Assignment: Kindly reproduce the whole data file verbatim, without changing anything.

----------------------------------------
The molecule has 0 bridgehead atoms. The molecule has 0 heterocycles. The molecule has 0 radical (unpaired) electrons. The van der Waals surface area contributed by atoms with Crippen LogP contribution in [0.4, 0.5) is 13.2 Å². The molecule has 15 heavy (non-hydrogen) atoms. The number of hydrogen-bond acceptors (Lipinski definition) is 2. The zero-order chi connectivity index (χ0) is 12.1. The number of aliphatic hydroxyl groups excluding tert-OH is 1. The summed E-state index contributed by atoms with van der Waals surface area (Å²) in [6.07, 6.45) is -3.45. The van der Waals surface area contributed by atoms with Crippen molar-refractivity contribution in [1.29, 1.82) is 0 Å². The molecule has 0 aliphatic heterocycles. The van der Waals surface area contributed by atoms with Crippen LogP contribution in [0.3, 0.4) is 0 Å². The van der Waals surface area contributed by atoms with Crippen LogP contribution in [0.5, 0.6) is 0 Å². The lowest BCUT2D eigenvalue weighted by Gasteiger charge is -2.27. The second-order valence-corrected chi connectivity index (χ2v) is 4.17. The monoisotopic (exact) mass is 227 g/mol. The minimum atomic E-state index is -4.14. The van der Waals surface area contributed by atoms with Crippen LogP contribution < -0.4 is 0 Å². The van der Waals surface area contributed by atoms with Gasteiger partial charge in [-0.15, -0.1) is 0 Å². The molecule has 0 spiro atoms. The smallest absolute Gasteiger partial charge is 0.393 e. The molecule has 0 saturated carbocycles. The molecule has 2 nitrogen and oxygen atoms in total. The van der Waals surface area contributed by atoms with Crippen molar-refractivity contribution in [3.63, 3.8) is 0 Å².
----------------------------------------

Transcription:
The molecule has 0 bridgehead atoms. The molecule has 0 heterocycles. The molecule has 0 radical (unpaired) electrons. The van der Waals surface area contributed by atoms with Crippen LogP contribution in [0.4, 0.5) is 13.2 Å². The molecule has 15 heavy (non-hydrogen) atoms. The number of hydrogen-bond acceptors (Lipinski definition) is 2. The zero-order chi connectivity index (χ0) is 12.1. The number of aliphatic hydroxyl groups excluding tert-OH is 1. The summed E-state index contributed by atoms with van der Waals surface area (Å²) in [6.07, 6.45) is -3.45. The van der Waals surface area contributed by atoms with Crippen molar-refractivity contribution in [1.29, 1.82) is 0 Å². The molecule has 0 aliphatic heterocycles. The van der Waals surface area contributed by atoms with Crippen LogP contribution in [0.3, 0.4) is 0 Å². The van der Waals surface area contributed by atoms with Crippen LogP contribution in [0.5, 0.6) is 0 Å². The lowest BCUT2D eigenvalue weighted by Gasteiger charge is -2.27. The second-order valence-corrected chi connectivity index (χ2v) is 4.17. The monoisotopic (exact) mass is 227 g/mol. The minimum atomic E-state index is -4.14. The van der Waals surface area contributed by atoms with Crippen LogP contribution < -0.4 is 0 Å². The van der Waals surface area contributed by atoms with Gasteiger partial charge in [-0.15, -0.1) is 0 Å². The molecule has 0 spiro atoms. The smallest absolute Gasteiger partial charge is 0.393 e. The molecule has 0 saturated carbocycles. The molecule has 2 nitrogen and oxygen atoms in total. The van der Waals surface area contributed by atoms with Crippen molar-refractivity contribution in [3.63, 3.8) is 0 Å².